Some of the best articles online come from government (.gov) or university sites (.edu) sites. (Unless you’re a conspiracy theorist, then this information is suspect too.)  Organizations that specifically deal with your topic are also great resources. If I am dealing with a historical question, I might go to a historical site. I may even go to nongovernment and educational sites as well. For instance, if I am writing about a certain civil war battle, a great resource could be a re-enactor website where the re-enactors have included their research of the topic. Asking questions of the administrators on these sites are also possible.

First-hand  accounts recorded on the internet are also great resources. Many diaries of specific individuals, both famous and not-so-famous are available online. These first-hand accounts, however,  can be limited and speculative on the part of the eye-witness so therefore should never be considered the ultimate authority. I always look up at least three sources and try to include the eye witness account whenever possible and first-hand accounts offer depth that other sources cannot possibly offer. For instance, I used an eye-witness account of the Boston Tea Party when I wrote Soldiers Don’t Cry, the Locket Saga Continues. According to one of the participants of the incident, dressing as Mohawks was not planned ahead of time, but because some of the men were afraid they would be recognized, they covered their clothes with blankets and blackened their faces. Then someone said something like, “Hey, you look like a Mohawk.” The story then became that they dressed as Mohawks.

I Cut and Paste My Research into a Word Document

Once I found the information I want for my project, I have learned that it is important to record at least the part of the article where I found the information on a word document. Usually, I cut and paste the information and then get the URL for the website page where I found that information and paste that onto the document as well. This way I have a ready reference if someone questions my accuracy or I want to go back to that article to get more information that I didn’t feel that I needed right then, but then decided that I did. I find that this works so much better than bookmarking websites when all I want is a few lines of information from that website. I mark the document ORIGINAL RESEARCH so that I can idstinguish that information from my own writing based on that research.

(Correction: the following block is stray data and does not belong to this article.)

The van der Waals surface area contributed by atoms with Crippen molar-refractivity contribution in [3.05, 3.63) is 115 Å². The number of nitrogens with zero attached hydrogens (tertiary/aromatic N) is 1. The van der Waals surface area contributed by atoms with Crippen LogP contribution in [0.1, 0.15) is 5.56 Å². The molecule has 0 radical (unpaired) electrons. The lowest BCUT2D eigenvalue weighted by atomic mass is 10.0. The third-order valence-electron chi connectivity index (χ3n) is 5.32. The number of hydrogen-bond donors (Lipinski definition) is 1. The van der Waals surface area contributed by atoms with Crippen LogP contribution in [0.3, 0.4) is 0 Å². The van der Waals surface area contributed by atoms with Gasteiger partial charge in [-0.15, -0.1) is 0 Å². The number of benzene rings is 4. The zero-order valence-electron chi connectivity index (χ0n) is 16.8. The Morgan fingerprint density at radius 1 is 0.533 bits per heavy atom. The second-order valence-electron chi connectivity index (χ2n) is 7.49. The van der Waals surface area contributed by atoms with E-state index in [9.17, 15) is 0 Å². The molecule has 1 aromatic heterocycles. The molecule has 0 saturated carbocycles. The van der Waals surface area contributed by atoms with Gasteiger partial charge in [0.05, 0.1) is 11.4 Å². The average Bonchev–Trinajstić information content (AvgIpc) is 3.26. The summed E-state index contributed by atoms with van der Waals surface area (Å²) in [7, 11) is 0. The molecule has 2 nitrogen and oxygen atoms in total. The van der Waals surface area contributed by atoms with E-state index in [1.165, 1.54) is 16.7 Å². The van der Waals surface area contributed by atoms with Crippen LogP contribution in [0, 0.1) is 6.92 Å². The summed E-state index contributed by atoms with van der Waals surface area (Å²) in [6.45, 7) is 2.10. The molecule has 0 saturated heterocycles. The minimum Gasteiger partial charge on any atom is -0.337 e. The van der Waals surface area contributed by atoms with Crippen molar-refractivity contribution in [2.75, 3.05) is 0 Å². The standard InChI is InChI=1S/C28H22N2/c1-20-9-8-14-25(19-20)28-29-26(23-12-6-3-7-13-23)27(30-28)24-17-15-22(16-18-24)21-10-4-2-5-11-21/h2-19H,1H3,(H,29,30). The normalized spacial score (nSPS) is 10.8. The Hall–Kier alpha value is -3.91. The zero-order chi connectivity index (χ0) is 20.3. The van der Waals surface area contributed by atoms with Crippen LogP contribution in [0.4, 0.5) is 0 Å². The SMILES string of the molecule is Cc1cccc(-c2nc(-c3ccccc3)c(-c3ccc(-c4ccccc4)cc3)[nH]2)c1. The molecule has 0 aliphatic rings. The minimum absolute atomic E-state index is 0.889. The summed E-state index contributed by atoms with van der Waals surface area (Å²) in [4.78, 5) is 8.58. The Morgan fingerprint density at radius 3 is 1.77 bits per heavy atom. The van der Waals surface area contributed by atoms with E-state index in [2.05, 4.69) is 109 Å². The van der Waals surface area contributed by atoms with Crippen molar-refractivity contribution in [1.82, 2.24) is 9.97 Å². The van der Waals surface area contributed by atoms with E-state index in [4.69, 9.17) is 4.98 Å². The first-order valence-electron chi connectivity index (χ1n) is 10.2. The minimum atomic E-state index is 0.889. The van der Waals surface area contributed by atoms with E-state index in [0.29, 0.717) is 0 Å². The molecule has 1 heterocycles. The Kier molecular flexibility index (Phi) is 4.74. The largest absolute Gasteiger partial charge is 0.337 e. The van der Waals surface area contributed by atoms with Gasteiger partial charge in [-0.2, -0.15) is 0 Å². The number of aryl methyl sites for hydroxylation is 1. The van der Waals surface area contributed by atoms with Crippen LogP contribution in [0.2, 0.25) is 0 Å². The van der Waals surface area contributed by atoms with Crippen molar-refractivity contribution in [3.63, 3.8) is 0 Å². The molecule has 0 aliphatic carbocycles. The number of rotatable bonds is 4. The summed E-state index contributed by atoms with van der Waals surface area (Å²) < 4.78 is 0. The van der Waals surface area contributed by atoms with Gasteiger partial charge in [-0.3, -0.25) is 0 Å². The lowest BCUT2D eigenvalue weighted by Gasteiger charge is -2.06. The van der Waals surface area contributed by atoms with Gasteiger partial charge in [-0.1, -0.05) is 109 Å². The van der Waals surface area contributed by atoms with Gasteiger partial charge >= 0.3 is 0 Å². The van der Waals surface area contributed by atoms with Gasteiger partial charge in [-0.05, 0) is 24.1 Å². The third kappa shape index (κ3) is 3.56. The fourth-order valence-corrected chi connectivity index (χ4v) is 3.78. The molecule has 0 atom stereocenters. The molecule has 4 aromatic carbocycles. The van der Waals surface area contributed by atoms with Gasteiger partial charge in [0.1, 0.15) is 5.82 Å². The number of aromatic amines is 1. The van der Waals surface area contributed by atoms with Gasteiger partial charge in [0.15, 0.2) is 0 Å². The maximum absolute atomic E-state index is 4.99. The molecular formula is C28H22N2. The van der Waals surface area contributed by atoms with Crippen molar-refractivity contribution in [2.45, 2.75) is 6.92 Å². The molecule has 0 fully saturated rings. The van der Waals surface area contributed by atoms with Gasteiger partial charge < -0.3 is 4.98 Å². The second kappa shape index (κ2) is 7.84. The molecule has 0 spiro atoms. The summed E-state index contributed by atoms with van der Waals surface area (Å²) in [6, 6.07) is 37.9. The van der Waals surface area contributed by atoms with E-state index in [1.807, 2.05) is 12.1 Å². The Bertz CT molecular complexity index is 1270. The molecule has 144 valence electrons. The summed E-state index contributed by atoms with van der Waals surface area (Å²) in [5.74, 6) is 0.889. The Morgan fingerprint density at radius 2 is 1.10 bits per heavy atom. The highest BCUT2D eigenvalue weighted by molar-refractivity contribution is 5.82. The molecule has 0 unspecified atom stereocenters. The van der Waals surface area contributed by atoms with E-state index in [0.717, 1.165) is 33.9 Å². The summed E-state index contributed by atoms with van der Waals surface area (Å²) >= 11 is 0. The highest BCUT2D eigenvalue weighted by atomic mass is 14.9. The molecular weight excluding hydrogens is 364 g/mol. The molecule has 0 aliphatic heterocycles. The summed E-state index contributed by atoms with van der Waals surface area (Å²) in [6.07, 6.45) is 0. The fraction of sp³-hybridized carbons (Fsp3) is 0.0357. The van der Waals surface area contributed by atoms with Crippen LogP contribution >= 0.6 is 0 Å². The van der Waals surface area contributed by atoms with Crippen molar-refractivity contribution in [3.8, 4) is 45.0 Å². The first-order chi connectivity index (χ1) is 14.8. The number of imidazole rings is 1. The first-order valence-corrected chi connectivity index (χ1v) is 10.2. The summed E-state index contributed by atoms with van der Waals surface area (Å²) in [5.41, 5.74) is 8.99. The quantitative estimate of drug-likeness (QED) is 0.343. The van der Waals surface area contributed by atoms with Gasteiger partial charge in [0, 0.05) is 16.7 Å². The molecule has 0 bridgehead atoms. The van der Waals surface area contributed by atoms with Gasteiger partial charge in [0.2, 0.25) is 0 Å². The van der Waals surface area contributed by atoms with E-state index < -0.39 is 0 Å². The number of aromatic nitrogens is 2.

This way too, I can do all of my research in just a short time. I can go online, find what I need for that day, record the information word for word and then go back later, mash up several different accounts of the same thing and incorporate it into my story and have that same information available for any other book or article that I want to write about the subject.

NEVER Plagiarize

Once I have cut and pasted my research into a document along with the URL, I open another document and rewrite the information that I obtained into my own words before including them in my fiction. When I add it to the actual story and in the case of the Separating Fact From Fiction Chapter at the end of the book, I pay careful attention, during the editing process., I edit the information even more to avoid any appearance of plagiarizing.

IMG_8330 final copy

As Author Cygnet Brown, Donna Brown  has  published  several nonfiction books including Simply Vegetable Gardening: Simple Organic Gardening Tips for the Beginning Gardener, Using Diatomaceous Earth around the House and Yard, and Help from Kelp.

She is also the author of historical fiction series The Locket Saga. which includes When God Turned His Head and Soldiers Don’t Cry, the Locket Saga Continues, and, A Coward’s Solace, Book III of the Locket Saga,  Book IV of the Locket Saga: Sailing Under the Black Flag is also on sale now!

.For more information about Cygnet Brown and buy her books, check out her website at http://www.cygnetbrow.com .


Image via Bill_Owen Flickr Creative Commons

Another important aspect of marketing books is getting reviews. Many of the primary online book sellers (like bookbub) do not allow you to put your book on their site until you have a certain number of reviews and have an overall 4.0 review rating. Getting reviews therefore is imperative if you want to have access to such sites.

Get Reviews Locally

One obvious way that I get reviews is from family and friends and other people who organically buy my books. In addition, I have a newsletter where others read my work on a regular basis. When I have a new book that comes out, after they have read the book, I ask them to write a review. This has been my main strategy. So far, I have few reviews on each of my books. I need many more, many more. Therefore, I am making special effort to go beyond this organically produced group. I am actively seeking reviewers.

I am searching for others who regularly read books and review them. Some of these people include other authors within the same genre (building relationships with others in your same genre is beneficial in other ways as well).

Another group of people are people who regularly do reviews for local magazines or newspapers. know the magazine or newspaper’s policies concerning reviewing your work before submitting.